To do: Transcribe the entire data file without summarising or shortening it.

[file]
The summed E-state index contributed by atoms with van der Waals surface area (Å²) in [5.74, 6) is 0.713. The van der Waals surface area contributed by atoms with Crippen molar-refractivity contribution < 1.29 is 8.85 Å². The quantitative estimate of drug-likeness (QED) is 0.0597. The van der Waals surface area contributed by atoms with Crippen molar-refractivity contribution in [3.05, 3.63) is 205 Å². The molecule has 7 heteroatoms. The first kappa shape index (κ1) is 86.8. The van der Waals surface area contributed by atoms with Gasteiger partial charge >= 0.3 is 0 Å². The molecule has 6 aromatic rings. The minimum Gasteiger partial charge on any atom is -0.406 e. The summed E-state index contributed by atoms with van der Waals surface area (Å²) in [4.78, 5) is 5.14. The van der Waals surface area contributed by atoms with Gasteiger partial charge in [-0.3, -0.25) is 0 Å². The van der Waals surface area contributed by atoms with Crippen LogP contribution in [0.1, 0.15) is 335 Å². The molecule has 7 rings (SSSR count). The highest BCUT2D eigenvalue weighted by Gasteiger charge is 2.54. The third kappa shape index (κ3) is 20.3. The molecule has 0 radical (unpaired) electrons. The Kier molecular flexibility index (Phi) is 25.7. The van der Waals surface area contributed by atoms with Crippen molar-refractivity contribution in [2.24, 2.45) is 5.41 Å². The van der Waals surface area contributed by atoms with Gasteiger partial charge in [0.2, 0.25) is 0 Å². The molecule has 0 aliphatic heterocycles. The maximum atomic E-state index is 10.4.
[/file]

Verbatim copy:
The summed E-state index contributed by atoms with van der Waals surface area (Å²) in [5.74, 6) is 0.713. The van der Waals surface area contributed by atoms with Crippen molar-refractivity contribution < 1.29 is 8.85 Å². The quantitative estimate of drug-likeness (QED) is 0.0597. The van der Waals surface area contributed by atoms with Crippen molar-refractivity contribution in [3.05, 3.63) is 205 Å². The molecule has 7 heteroatoms. The first kappa shape index (κ1) is 86.8. The van der Waals surface area contributed by atoms with Gasteiger partial charge >= 0.3 is 0 Å². The molecule has 6 aromatic rings. The minimum Gasteiger partial charge on any atom is -0.406 e. The summed E-state index contributed by atoms with van der Waals surface area (Å²) in [4.78, 5) is 5.14. The van der Waals surface area contributed by atoms with Gasteiger partial charge in [-0.3, -0.25) is 0 Å². The van der Waals surface area contributed by atoms with Crippen LogP contribution in [0.1, 0.15) is 335 Å². The molecule has 7 rings (SSSR count). The highest BCUT2D eigenvalue weighted by Gasteiger charge is 2.54. The third kappa shape index (κ3) is 20.3. The molecule has 0 radical (unpaired) electrons. The Kier molecular flexibility index (Phi) is 25.7. The van der Waals surface area contributed by atoms with Crippen molar-refractivity contribution in [2.24, 2.45) is 5.41 Å². The van der Waals surface area contributed by atoms with Gasteiger partial charge in [0.2, 0.25) is 0 Å². The molecule has 0 aliphatic heterocycles. The maximum atomic E-state index is 10.4.